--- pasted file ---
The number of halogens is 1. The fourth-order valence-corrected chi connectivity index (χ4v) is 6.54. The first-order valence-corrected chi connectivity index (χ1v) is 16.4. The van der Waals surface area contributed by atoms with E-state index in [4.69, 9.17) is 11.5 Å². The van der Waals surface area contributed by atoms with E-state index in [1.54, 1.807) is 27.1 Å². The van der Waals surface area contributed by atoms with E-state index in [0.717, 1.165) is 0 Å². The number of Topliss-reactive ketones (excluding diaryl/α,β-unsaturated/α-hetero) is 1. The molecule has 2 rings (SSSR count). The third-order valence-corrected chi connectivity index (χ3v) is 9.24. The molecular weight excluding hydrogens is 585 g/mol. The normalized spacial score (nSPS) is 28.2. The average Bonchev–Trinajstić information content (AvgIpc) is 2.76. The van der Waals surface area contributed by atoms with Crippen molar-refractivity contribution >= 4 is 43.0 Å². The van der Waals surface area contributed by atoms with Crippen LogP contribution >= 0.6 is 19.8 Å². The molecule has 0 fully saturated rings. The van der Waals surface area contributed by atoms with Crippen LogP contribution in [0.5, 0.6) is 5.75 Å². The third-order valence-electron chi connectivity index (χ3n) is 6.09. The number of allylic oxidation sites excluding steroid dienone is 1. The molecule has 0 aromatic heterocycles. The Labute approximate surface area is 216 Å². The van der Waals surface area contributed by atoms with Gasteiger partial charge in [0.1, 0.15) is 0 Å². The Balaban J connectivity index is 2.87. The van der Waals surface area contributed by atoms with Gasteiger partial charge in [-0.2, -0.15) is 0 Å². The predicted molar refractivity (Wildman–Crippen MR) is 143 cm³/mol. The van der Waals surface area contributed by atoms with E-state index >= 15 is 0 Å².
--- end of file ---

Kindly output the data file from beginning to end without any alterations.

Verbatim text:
The number of halogens is 1. The fourth-order valence-corrected chi connectivity index (χ4v) is 6.54. The first-order valence-corrected chi connectivity index (χ1v) is 16.4. The van der Waals surface area contributed by atoms with E-state index in [4.69, 9.17) is 11.5 Å². The van der Waals surface area contributed by atoms with E-state index in [1.54, 1.807) is 27.1 Å². The van der Waals surface area contributed by atoms with E-state index in [0.717, 1.165) is 0 Å². The number of Topliss-reactive ketones (excluding diaryl/α,β-unsaturated/α-hetero) is 1. The molecule has 2 rings (SSSR count). The third-order valence-corrected chi connectivity index (χ3v) is 9.24. The molecular weight excluding hydrogens is 585 g/mol. The normalized spacial score (nSPS) is 28.2. The average Bonchev–Trinajstić information content (AvgIpc) is 2.76. The van der Waals surface area contributed by atoms with Crippen molar-refractivity contribution >= 4 is 43.0 Å². The van der Waals surface area contributed by atoms with Crippen LogP contribution >= 0.6 is 19.8 Å². The molecule has 0 fully saturated rings. The van der Waals surface area contributed by atoms with Crippen LogP contribution in [0.5, 0.6) is 5.75 Å². The third-order valence-electron chi connectivity index (χ3n) is 6.09. The number of allylic oxidation sites excluding steroid dienone is 1. The molecule has 0 aromatic heterocycles. The Labute approximate surface area is 216 Å². The van der Waals surface area contributed by atoms with Gasteiger partial charge in [0.1, 0.15) is 0 Å². The Balaban J connectivity index is 2.87. The van der Waals surface area contributed by atoms with Gasteiger partial charge in [-0.2, -0.15) is 0 Å². The predicted molar refractivity (Wildman–Crippen MR) is 143 cm³/mol. The van der Waals surface area contributed by atoms with E-state index >= 15 is 0 Å².